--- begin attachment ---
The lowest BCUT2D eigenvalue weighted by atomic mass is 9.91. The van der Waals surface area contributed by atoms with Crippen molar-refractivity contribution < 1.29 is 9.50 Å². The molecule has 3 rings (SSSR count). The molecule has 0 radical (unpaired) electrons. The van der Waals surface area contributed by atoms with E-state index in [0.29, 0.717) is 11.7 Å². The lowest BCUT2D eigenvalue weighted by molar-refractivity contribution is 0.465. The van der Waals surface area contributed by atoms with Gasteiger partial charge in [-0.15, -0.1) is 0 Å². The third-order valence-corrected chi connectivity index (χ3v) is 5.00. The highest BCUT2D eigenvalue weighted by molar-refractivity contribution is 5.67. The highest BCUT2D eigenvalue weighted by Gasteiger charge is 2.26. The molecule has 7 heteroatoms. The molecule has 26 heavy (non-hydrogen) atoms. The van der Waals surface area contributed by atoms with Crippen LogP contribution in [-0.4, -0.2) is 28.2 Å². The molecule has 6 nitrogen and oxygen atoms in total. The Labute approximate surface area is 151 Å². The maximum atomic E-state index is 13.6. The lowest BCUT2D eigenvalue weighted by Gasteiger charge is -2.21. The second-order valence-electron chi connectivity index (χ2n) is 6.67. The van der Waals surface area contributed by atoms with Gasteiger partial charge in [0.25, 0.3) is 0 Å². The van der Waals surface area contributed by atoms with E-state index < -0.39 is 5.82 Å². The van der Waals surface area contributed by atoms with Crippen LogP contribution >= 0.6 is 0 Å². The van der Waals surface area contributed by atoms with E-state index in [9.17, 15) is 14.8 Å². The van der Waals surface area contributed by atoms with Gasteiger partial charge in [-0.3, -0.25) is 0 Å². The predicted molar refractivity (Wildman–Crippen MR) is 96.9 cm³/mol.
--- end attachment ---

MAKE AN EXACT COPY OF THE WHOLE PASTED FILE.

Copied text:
The lowest BCUT2D eigenvalue weighted by atomic mass is 9.91. The van der Waals surface area contributed by atoms with Crippen molar-refractivity contribution < 1.29 is 9.50 Å². The molecule has 3 rings (SSSR count). The molecule has 0 radical (unpaired) electrons. The van der Waals surface area contributed by atoms with E-state index in [0.29, 0.717) is 11.7 Å². The lowest BCUT2D eigenvalue weighted by molar-refractivity contribution is 0.465. The van der Waals surface area contributed by atoms with Gasteiger partial charge in [-0.15, -0.1) is 0 Å². The third-order valence-corrected chi connectivity index (χ3v) is 5.00. The highest BCUT2D eigenvalue weighted by molar-refractivity contribution is 5.67. The highest BCUT2D eigenvalue weighted by Gasteiger charge is 2.26. The molecule has 7 heteroatoms. The molecule has 26 heavy (non-hydrogen) atoms. The van der Waals surface area contributed by atoms with Crippen LogP contribution in [-0.4, -0.2) is 28.2 Å². The molecule has 6 nitrogen and oxygen atoms in total. The Labute approximate surface area is 151 Å². The maximum atomic E-state index is 13.6. The lowest BCUT2D eigenvalue weighted by Gasteiger charge is -2.21. The second-order valence-electron chi connectivity index (χ2n) is 6.67. The van der Waals surface area contributed by atoms with Gasteiger partial charge in [0.25, 0.3) is 0 Å². The van der Waals surface area contributed by atoms with E-state index < -0.39 is 5.82 Å². The van der Waals surface area contributed by atoms with Crippen LogP contribution >= 0.6 is 0 Å². The van der Waals surface area contributed by atoms with E-state index in [9.17, 15) is 14.8 Å². The van der Waals surface area contributed by atoms with Gasteiger partial charge in [-0.3, -0.25) is 0 Å². The predicted molar refractivity (Wildman–Crippen MR) is 96.9 cm³/mol.